By Cecilia Kang
March 8, 2019
WASHINGTON — The Federal Trade Commission has no shortage of critics who say it cannot protect Americans from the prying eyes of Big Tech. Instead of forceful action against the likes of Facebook and Google, they say, the F.T.C. leans on a rules that make it hard to impose penalties bigger than rounding errors for the companies.
Those critics have an unusual champion: Joseph J. Simons, the man running the agency.
“We have this over 100-year-old statute that is our main authority,” Mr. Simons said in his first sit-down interview since becoming chairman 10 months ago. “And clearly legislators who approved that were not thinking about data security and privacy issues.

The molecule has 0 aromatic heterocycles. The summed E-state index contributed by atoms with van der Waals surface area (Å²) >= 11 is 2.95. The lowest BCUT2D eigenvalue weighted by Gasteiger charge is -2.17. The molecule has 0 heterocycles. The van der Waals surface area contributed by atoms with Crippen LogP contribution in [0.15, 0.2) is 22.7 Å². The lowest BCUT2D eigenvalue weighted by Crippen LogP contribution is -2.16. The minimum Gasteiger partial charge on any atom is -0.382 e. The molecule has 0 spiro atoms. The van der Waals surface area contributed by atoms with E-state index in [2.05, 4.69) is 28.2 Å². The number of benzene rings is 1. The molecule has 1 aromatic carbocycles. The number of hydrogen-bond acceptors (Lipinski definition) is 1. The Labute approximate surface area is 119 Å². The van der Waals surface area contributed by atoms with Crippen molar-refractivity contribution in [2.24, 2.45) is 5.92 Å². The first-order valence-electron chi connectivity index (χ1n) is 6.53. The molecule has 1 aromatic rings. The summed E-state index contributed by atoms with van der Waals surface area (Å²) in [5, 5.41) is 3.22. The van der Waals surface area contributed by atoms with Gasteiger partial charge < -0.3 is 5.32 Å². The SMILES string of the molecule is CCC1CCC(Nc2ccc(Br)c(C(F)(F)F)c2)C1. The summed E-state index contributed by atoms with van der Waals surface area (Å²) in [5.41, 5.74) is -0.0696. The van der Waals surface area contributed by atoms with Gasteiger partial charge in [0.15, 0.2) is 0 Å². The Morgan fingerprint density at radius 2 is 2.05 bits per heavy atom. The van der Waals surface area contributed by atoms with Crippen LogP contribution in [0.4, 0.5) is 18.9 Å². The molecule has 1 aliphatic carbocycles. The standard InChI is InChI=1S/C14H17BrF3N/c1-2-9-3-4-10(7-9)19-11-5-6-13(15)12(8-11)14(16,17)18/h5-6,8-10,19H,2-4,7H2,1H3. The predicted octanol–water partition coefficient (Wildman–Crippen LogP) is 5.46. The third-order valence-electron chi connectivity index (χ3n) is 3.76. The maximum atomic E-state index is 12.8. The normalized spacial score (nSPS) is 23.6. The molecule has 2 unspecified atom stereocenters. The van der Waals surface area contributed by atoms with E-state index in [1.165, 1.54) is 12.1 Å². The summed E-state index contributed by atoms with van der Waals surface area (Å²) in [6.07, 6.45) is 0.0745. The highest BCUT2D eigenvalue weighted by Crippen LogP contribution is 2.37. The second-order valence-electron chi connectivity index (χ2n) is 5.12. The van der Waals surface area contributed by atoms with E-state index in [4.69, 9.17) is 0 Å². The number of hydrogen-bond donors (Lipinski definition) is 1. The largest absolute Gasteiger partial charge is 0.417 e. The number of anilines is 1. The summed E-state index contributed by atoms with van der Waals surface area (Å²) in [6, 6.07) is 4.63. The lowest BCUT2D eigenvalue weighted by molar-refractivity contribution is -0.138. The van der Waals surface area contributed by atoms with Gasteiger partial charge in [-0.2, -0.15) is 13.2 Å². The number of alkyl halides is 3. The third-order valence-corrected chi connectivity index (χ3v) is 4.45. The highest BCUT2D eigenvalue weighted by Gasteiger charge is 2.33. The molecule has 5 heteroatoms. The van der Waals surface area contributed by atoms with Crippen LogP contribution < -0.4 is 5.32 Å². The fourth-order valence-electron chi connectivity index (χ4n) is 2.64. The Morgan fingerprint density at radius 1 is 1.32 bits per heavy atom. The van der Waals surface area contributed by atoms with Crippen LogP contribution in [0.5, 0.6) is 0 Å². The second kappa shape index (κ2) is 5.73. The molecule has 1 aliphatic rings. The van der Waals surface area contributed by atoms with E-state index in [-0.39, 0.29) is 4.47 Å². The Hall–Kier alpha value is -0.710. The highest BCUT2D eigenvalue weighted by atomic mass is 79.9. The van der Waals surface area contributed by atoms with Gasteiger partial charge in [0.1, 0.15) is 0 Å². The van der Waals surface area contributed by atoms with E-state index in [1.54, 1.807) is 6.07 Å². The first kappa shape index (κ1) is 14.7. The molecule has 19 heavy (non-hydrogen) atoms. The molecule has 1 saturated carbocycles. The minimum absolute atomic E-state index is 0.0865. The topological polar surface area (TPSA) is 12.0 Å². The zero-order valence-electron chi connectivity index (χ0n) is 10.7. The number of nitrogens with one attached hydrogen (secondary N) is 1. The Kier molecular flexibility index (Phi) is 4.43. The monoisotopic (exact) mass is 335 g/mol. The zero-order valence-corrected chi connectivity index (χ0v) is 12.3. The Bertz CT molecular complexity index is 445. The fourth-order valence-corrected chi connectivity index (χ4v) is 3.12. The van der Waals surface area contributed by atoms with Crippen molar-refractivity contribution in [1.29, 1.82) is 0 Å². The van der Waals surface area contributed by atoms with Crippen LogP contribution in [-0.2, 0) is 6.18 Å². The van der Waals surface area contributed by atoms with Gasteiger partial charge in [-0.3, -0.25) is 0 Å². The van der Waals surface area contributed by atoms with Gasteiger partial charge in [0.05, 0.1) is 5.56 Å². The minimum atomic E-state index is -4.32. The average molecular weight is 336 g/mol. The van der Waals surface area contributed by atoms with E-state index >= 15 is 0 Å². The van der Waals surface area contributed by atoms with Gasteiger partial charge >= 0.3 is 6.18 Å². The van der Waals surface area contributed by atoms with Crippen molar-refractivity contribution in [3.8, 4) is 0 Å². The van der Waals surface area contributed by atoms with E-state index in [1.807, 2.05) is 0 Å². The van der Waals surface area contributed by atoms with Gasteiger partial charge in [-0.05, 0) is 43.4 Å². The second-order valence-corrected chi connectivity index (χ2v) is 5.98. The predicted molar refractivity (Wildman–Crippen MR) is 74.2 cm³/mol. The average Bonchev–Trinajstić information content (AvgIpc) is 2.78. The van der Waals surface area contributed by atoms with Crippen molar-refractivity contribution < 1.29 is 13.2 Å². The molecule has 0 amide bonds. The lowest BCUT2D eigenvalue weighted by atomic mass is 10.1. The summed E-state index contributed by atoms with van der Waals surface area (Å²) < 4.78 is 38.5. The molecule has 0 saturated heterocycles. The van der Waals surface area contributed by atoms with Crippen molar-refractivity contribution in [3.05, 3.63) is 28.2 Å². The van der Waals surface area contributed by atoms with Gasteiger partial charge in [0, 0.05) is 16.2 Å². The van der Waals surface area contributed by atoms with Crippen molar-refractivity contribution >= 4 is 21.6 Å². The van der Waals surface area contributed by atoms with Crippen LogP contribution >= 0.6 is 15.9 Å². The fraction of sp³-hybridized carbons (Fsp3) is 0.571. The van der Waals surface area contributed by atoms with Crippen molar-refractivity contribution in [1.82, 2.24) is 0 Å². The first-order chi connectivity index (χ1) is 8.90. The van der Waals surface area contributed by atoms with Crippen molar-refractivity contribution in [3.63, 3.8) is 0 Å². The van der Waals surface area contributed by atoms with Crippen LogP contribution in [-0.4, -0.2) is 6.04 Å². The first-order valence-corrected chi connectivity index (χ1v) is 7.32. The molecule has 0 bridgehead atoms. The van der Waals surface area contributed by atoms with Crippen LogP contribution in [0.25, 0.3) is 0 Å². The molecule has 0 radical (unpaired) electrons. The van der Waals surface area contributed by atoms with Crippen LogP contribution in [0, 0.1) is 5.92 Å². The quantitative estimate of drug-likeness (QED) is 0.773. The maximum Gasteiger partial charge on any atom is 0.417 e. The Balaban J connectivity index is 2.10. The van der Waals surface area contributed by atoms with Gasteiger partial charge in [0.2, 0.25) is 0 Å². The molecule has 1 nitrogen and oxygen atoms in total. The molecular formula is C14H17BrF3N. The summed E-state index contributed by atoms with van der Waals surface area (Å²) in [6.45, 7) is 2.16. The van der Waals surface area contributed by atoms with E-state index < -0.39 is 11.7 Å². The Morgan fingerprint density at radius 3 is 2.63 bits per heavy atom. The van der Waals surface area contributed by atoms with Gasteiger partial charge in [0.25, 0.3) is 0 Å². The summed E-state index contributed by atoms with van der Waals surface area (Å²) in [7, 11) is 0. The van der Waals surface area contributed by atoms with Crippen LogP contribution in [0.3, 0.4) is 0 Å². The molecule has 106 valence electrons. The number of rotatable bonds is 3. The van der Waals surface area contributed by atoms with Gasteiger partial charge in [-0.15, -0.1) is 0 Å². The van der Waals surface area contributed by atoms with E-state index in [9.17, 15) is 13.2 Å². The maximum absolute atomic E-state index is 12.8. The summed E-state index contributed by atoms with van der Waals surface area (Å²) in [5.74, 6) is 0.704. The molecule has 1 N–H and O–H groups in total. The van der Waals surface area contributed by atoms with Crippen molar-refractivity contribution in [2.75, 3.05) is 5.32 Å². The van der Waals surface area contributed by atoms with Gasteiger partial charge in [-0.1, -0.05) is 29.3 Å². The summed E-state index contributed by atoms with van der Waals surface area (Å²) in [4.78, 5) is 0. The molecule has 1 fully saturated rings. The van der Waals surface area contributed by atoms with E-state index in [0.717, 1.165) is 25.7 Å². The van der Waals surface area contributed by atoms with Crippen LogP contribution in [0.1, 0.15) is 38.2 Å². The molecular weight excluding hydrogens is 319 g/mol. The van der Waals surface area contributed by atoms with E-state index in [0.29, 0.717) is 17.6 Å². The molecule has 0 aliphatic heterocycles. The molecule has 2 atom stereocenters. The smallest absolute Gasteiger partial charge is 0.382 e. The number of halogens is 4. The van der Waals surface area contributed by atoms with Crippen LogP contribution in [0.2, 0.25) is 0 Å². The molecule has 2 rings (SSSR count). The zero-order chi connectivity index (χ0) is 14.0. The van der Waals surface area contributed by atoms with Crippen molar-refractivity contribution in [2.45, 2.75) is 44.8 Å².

”In the deregulatory era of the Trump administration, Mr. Simons, 60, a Republican lawyer who has jumped between the public and private sectors for more than 30 years, is a rare voice for strengthening the government’s hand.
Mr. Simons has urged Congress to expand the F.T.C.’s privacy-enforcement powers and allow it to impose fines more easily, write new rules and hire more experts. He also says the agency should police how all companies and nonprofits — not just technology companies — collect and handle people’s digital data…
FINISH READING: https://www.nytimes.com/2019/03/08/technology/ftc-facebook-joseph-simons.html?partner=IFTTT